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France Adopts the Nordic Model!

On Wednesday, April 6th, French MPs passed a law making it illegal to pay for sex. Offenders in France will now face fines and be made to attend classes to learn about the realities of prostitution, much like Breaking Free’s Offenders Prostitution Program or “John School.” The legislation will also abolish a 2003 law that banned passive soliciting on the street, making it illegal for women to loiter in public places while wearing revealing clothing. (There are already laws in France prohibiting pimping/trafficking, brothels, and buying sex from a minor.) Finally, the law will make it easier for foreign women in prostitution to acquire temporary residence permits, enabling them to access services that empower them to get out of “the Life.” This combined set of policies—which work together to decriminalize prostitution while upholding repercussions for offenders who pay for sex or sell other people—makes France the next country to adopt the Nordic Model.

The Nordic Model—first adopted by Sweden but more recently popping up in Canada and Northern Ireland—is believed by advocates to be the best possible legislation to eradicate prostitution and sex trafficking. The model is designed to ensure that women seeking to leave “the Life” receive services rather than criminal charges that may negatively impact their ability to reintegrate. It is also meant to address the demand through punitive education.

Breaking Free would like to congratulate the activists and parliamentarians who have worked tirelessly to advocate for the adoption of the Nordic Model in France! This is a tremendous step in the direction of recognizing prostitution and sex trafficking as violence against women, and we hope that French progress will only help other countries (like the United States!) to pursue similar measures.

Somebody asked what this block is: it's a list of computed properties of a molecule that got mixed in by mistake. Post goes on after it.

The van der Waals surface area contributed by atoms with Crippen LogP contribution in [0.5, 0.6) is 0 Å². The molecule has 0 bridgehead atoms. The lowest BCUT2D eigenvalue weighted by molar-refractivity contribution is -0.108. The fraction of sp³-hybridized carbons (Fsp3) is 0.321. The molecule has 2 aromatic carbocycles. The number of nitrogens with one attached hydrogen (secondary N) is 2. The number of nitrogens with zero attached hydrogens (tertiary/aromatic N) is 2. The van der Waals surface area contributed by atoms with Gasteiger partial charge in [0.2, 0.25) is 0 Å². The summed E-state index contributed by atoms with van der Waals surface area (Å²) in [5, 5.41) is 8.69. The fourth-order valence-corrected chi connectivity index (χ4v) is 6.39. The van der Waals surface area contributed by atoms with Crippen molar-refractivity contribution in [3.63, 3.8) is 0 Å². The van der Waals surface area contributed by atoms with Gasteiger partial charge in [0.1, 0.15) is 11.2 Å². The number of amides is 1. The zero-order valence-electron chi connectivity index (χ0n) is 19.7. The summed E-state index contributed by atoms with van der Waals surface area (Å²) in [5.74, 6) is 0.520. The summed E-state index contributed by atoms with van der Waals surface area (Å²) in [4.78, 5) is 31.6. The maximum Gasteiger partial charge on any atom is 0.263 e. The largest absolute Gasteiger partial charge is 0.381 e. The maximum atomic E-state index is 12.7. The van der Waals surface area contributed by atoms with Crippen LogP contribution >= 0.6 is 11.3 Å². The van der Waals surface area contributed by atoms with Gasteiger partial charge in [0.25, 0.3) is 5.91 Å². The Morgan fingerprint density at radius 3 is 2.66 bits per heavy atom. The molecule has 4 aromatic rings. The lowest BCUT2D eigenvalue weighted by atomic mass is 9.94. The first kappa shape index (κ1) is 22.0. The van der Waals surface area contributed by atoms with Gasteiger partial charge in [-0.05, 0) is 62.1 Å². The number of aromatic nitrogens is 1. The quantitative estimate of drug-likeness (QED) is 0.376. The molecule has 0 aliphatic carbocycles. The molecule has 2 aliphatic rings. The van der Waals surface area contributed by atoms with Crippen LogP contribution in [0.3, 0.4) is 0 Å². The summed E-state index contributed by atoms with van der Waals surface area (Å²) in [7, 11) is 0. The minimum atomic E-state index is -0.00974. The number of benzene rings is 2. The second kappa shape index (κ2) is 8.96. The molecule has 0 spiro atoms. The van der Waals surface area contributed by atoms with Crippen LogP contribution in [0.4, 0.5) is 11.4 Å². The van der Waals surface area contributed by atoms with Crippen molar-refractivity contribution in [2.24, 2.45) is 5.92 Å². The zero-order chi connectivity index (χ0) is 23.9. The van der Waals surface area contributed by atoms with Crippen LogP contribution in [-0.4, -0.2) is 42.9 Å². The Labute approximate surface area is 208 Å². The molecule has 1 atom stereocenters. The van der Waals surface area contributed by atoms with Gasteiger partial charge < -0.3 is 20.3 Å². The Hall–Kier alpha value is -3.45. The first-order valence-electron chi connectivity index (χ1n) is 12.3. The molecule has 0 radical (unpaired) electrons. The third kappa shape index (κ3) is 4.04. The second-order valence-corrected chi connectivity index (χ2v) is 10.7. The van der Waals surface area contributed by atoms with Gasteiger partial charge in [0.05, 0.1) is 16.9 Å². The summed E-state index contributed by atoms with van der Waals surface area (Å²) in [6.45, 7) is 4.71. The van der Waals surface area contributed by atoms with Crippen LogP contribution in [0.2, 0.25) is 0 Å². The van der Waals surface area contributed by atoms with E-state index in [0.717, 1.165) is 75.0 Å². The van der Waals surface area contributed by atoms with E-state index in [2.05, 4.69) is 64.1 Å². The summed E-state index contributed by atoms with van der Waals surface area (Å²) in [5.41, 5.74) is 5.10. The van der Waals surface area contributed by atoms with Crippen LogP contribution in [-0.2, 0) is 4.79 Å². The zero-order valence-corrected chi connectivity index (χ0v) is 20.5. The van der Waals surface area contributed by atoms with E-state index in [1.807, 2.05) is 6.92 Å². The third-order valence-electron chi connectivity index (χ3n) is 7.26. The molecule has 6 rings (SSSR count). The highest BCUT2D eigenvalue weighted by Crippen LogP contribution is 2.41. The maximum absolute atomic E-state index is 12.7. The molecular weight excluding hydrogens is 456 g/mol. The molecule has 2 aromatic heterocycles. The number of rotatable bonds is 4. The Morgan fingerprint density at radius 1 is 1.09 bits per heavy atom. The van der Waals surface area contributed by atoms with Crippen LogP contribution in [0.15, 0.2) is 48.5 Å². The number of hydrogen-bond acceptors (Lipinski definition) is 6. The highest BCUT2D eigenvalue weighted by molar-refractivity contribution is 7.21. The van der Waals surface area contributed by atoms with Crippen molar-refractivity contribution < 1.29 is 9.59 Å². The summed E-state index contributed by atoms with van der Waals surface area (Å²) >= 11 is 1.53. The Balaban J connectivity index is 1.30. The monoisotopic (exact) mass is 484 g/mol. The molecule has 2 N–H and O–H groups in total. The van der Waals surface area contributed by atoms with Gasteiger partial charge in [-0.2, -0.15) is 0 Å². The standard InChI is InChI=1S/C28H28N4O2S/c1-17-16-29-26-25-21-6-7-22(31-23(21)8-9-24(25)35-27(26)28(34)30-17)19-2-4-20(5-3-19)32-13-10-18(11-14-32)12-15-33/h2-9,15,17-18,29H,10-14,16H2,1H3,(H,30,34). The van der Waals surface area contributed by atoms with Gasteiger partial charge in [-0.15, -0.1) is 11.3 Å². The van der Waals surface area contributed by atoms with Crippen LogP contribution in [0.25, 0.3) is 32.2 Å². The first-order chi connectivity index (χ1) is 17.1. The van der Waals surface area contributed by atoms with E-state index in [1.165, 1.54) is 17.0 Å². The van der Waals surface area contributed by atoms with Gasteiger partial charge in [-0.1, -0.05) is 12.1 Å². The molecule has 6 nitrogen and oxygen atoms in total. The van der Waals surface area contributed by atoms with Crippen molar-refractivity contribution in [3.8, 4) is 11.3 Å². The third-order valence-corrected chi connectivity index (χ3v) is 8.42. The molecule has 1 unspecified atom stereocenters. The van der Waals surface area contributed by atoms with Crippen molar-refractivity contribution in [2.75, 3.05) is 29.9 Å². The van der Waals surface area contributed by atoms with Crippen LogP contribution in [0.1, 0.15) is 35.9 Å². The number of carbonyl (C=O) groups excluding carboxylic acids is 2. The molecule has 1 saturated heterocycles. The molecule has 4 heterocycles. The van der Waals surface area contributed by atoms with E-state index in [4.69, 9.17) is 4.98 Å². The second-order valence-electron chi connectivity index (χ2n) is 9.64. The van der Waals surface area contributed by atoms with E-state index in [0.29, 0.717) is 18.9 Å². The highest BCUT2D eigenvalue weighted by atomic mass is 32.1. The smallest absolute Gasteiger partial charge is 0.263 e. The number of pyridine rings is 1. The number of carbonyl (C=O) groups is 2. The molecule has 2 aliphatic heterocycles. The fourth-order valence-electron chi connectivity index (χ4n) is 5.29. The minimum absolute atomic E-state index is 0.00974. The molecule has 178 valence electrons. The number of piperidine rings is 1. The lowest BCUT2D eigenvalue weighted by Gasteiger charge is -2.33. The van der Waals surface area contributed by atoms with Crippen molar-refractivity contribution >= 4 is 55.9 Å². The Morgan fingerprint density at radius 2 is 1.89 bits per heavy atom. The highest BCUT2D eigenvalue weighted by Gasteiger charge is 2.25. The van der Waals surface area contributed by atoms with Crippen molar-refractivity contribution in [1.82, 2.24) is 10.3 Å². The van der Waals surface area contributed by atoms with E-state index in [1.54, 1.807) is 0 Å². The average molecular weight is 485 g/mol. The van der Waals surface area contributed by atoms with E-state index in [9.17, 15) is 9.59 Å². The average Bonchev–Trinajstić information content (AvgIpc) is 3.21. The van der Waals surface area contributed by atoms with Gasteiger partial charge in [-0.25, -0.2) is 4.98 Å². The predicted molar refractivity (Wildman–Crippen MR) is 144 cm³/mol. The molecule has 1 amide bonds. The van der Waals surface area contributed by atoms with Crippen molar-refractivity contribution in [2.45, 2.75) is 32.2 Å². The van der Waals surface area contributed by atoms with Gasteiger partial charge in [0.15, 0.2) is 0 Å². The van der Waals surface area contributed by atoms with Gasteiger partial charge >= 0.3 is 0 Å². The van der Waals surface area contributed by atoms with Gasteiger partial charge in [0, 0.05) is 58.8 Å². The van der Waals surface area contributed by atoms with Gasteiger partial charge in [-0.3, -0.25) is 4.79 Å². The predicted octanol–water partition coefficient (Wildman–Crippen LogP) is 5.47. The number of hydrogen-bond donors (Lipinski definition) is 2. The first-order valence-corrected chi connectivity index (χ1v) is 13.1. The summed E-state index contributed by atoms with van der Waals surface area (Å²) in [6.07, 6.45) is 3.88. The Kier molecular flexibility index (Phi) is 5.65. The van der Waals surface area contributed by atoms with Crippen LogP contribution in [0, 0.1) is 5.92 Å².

What's New

Watch Vednita Cater's TED talk below!

Vednita Carter, Founder and President of Breaking Free, shares a powerful message in this TED talk presented at TEDxMinneapolis in July 2015. Carter begins by telling her own story of survival as a high school graduate trafficked in a strip club in Minneapolis. She explains how she got out of the Life and went on to found Breaking Free in October 1996 as a place for women to find safety and refuge. "No woman, no girl, no one deserves to be bought and sold," she declares in her talk. "This is no one's destiny-no one's." 

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Breaking Free was established in October 1996, by Vednita Carter, Founder and President, as a non-profit organization serving women involved in systems of abuse, exploitation, and prostitution/sex trafficking.Phone: 651-645-6557
Address: P.O. Box 4366, St. Paul, MN 55104